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What’s Myofascial Pain Syndrome?

The medical term ‘Myofascial Pain Syndrome’ refers to a chronic pain condition affecting the muscles and fascia of an individual. The fascia refers to a layer of loose connective tissue surrounding all muscles in the human body. Myofascial pain usually occurs due to motions that cause certain muscle groups to contract repetitively and may bring about sensitive points in the body known as trigger points. People with myofascial pain often experience referred pain and tenderness in unrelated parts of the body when the trigger points undergo pressure. 

Myofascial pain syndrome may sometimes look similar to fibromyalgia but it affects a specific area or muscle group in the body whereas fibromyalgia pain tends to affect the entire body. The most commonly affected muscles include those in the back, neck, and shoulders. Myofascial pain equally affects both men and women although it occurs more in middle-aged women. 

What’s the Symptoms of Myofascial Pain Syndrome?

The symptoms of myofascial pain and the trigger points may differ for each individual. The most common symptoms of this condition may include:

  • Presence of tender or painful knots in a muscle that causes pain when touched
  • Persistent muscle pain that fails to improve with time
  • Deep, aching pain in a muscle or group of muscles that worsens when stretched
  • Decreased range of motion in the affected parts of the body
  • Sudden muscle stiffness or weakness
  • Sleep disturbances due to muscle pain

What’s the Causes and Risk Factors of Myofascial Pain Syndrome?

Myofascial pain and its trigger points typically develop due to prolonged repetitive movements and overuse of a specific group of muscles. Other factors that can cause myofascial pain include:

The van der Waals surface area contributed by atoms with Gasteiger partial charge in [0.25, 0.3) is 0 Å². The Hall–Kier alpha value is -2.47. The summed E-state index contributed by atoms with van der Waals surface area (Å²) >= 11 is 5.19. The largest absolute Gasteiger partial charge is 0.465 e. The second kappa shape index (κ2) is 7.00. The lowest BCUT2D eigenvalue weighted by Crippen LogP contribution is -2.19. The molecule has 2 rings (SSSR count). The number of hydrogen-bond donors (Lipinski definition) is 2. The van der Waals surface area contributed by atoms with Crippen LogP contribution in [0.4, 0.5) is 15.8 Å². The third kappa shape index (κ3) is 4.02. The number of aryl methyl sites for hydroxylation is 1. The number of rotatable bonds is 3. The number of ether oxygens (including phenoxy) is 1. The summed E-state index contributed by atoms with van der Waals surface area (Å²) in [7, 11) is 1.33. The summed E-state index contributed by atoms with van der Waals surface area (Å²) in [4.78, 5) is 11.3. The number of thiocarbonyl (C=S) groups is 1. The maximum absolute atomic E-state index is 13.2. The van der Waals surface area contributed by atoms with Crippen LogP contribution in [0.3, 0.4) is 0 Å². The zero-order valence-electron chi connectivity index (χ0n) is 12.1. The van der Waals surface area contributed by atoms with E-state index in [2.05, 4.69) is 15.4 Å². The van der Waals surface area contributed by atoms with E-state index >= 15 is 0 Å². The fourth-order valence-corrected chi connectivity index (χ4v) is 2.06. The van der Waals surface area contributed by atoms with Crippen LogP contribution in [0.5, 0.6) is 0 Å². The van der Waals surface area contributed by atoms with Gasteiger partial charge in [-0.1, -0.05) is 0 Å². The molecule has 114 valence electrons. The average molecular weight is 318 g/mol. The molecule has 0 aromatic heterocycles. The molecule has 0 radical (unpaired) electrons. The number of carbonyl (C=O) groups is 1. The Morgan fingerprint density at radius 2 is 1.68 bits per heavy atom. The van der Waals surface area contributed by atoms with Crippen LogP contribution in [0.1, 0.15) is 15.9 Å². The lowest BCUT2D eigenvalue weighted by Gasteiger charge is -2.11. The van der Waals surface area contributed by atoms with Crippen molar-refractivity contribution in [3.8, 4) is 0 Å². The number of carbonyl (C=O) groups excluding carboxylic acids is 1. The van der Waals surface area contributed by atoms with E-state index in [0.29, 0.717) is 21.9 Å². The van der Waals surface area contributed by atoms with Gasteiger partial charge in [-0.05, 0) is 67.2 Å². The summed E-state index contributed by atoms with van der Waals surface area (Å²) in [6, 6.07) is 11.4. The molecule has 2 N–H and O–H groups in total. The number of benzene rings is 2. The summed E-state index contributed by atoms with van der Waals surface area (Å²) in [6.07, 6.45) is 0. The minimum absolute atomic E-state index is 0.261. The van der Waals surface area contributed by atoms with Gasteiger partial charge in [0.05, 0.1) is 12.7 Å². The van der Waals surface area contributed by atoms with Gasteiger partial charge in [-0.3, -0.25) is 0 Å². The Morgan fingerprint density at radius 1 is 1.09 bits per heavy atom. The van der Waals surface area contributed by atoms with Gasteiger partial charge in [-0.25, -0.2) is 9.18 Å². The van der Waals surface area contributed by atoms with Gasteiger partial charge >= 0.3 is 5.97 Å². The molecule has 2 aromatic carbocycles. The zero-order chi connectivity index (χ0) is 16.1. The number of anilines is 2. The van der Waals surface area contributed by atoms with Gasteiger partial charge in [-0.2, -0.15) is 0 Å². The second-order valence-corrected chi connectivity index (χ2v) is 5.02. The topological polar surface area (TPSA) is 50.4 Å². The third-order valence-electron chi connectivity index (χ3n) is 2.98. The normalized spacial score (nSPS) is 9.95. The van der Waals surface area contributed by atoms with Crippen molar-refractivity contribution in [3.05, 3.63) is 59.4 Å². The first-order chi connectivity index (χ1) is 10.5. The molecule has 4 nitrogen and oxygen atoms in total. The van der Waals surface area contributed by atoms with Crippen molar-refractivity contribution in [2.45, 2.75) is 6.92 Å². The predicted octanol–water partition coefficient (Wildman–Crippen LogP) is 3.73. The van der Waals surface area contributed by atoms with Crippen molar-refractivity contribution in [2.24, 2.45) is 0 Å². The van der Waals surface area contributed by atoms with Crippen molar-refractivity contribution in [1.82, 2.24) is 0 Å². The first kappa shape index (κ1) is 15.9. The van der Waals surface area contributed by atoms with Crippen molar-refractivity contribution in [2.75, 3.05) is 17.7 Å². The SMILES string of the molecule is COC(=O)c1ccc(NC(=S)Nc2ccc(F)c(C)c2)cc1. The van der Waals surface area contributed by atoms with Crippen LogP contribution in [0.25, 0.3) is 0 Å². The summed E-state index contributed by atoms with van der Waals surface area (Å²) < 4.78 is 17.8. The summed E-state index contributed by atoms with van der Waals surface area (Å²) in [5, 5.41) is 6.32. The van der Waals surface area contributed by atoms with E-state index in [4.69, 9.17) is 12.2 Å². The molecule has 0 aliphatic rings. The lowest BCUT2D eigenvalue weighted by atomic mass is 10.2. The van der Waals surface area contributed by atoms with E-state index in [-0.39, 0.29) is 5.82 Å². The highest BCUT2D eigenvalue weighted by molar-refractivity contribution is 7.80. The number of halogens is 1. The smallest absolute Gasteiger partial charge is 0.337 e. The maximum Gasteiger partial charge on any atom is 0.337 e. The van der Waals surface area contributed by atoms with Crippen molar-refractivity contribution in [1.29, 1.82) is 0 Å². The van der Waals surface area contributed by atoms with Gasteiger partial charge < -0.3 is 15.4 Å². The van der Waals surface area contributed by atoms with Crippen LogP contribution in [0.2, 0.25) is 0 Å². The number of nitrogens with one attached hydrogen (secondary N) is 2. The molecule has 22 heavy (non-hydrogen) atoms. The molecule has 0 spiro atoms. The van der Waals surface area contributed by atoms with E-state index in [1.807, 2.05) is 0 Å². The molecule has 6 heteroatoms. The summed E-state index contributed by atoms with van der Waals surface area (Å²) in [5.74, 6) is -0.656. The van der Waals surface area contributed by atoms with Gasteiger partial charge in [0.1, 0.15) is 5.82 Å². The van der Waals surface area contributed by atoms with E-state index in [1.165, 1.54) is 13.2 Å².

How do Specialists Diagnose Myofascial Pain Syndrome?

To accurately diagnose myofascial pain syndrome, a specialist will conduct a physical examination to locate the trigger points. The specialist will feel for tender nodes in the muscles and apply pressure to the points to determine whether the patient feels pain at the trigger point or in a different part of the body (referred pain). 

A specialist may find several types of myofascial trigger points during the diagnosis. These trigger points include:

Active trigger points

These trigger points typically develop as nodes within the muscle and can cause localized or referred pain when applied pressure to

Latent trigger points

These trigger points occur as dormant nodes that possess the ability to turn active when stressed

Secondary trigger points

Secondary trigger points typically develop in a muscle different from the active trigger point. This point can also cause pain at the same time as the active trigger point.

Satellite trigger points

These trigger points develop in response to the referred pain caused by an active trigger point

How do Specialists treat Myofascial Pain Syndrome?

Treatment for myofascial pain syndrome usually involves a combination of non-surgical treatment options to relieve muscle pain and stiffness. These treatment options may include:

  • Physical therapy to strengthen the affected muscles and relax the trigger points
  • Prescription medication such as nonsteroidal anti-inflammatory drugs and muscle relaxants to relieve pain and reduce inflammation
  • Spray and stretch which involves spraying a trigger point with muscle coolant before stretching it out
  • Dry needling and trigger point injections to decrease tightness and relieve pain
  • Ultrasound therapy to relax the affected muscles and improve blood flow

What’s the Complications of Myofascial Pain Syndrome?

Myofascial pain syndrome can greatly limit the number of activities an individual can perform and may also cause sleep deprivation due to muscle pain. In some severe cases, myofascial pain may develop into fibromyalgia leading to widespread pain across the body.


Chandola HC, et al. (2009). Fibromyalgia and myofascial pain syndrome-A dilemma.

Shah JP, et al. (2015). Myofascial trigger points then and now: A historical and scientific perspective.

Jafri MS. (2014). Mechanisms of myofascial pain.

Frontera WR, et al. Myofascial pain syndrome. In: Essentials of Physical Medicine and Rehabilitation: Musculoskeletal Disorders, Pain, and Rehabilitation. 3rd ed. Philadelphia, Pa.: Saunders Elsevier; 2015.

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